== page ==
It’s happened to every one of you “service providers” out there. You have a wonderful, unique offering and were able to pick up some great big clients. They came to you because you were the best, or maybe you went to them and got lucky. Either way they signed right? And now they are using your wonderful product, and everything looks like it’s going to be great. After all, you are providing something that they can’t do for themselves right? What’s why they are willing to pay the big bucks for your premium package…
Yeah, wrong. Usually when you sign someone who is big enough for the situation above to ring true, they absolutely can do what you do. They just don’t want to. Maybe it’s time, maybe it’s money, maybe you are just their first step into a new area. Why is this important?
The fact of the matter is that third parties are almost always more expensive than in-house solutions over the long run. There are exceptions of course, and those are great, but in my experience this is the case. Many times the partnership is really a stepping stone, because it’s much faster to throw data at someone that already has a solution in place than it is to build something.
What you have to remember is that sooner or later your client realizes, “Hey, we already have all the data they do and more, why do we need to keep paying them to do ____? Let’s just build that functionality ourselves, and save $XXX,XXX next year. When does that contract expire?”
Know what really triggers this? If during the time you have been working with someone, you don’t develop anything new. If BigCompany.com is going to continue to pay OverpricedSolutions.com for another year, you had better have shown them something worth paying for.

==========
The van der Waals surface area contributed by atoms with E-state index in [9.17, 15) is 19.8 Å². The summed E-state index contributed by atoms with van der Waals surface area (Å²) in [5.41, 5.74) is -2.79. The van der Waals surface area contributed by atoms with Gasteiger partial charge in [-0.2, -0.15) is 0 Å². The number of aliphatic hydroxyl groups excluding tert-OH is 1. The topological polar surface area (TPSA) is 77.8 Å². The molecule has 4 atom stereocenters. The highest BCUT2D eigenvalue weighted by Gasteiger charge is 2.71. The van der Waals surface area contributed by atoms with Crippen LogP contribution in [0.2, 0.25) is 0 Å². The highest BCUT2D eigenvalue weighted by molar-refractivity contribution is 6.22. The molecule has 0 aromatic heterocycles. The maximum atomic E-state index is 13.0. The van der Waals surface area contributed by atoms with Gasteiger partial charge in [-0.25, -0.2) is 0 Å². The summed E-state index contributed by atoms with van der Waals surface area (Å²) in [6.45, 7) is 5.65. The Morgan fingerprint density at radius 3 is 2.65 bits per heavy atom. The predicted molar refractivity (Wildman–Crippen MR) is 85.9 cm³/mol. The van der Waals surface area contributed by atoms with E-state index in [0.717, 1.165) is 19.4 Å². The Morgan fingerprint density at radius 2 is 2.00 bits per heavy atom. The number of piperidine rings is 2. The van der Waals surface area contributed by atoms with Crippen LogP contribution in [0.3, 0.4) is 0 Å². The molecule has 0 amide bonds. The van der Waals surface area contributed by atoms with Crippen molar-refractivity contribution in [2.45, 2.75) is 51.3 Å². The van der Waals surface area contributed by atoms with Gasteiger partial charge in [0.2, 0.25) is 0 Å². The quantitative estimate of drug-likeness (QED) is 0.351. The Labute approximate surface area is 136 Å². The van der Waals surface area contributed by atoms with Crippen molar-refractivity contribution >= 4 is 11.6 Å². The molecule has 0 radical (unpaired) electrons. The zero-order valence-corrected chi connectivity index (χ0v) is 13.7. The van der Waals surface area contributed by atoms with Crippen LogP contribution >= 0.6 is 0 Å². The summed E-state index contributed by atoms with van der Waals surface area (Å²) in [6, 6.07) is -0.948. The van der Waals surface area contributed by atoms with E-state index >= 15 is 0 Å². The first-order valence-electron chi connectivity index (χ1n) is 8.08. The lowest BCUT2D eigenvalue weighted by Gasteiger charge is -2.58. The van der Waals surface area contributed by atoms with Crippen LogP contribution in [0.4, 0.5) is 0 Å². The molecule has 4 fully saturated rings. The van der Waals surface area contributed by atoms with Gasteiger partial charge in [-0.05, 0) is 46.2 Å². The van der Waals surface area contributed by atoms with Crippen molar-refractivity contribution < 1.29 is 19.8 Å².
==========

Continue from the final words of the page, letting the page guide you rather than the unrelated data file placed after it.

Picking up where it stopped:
The same product should probably not exist for longer than 4-6 months without a major upgrade, because that’s how fast things have to change online. Any slower and you become totally obsolete.
So what’s the point of this rant? If you are selling services or products to another company, either make sure you are fully patented, or you continue to add value. And I mean constantly. Upgrade your products, provide free (and useful) consultation, introduce new solutions – I mean what are you doing with all the money you are paid? Otherwise, sooner or later you will slide right off that gravy train you’ve been riding. (I’m not really sure what that means. Gravy is slippery, yes, but why on earth would you have enough gravy that you would need a train?)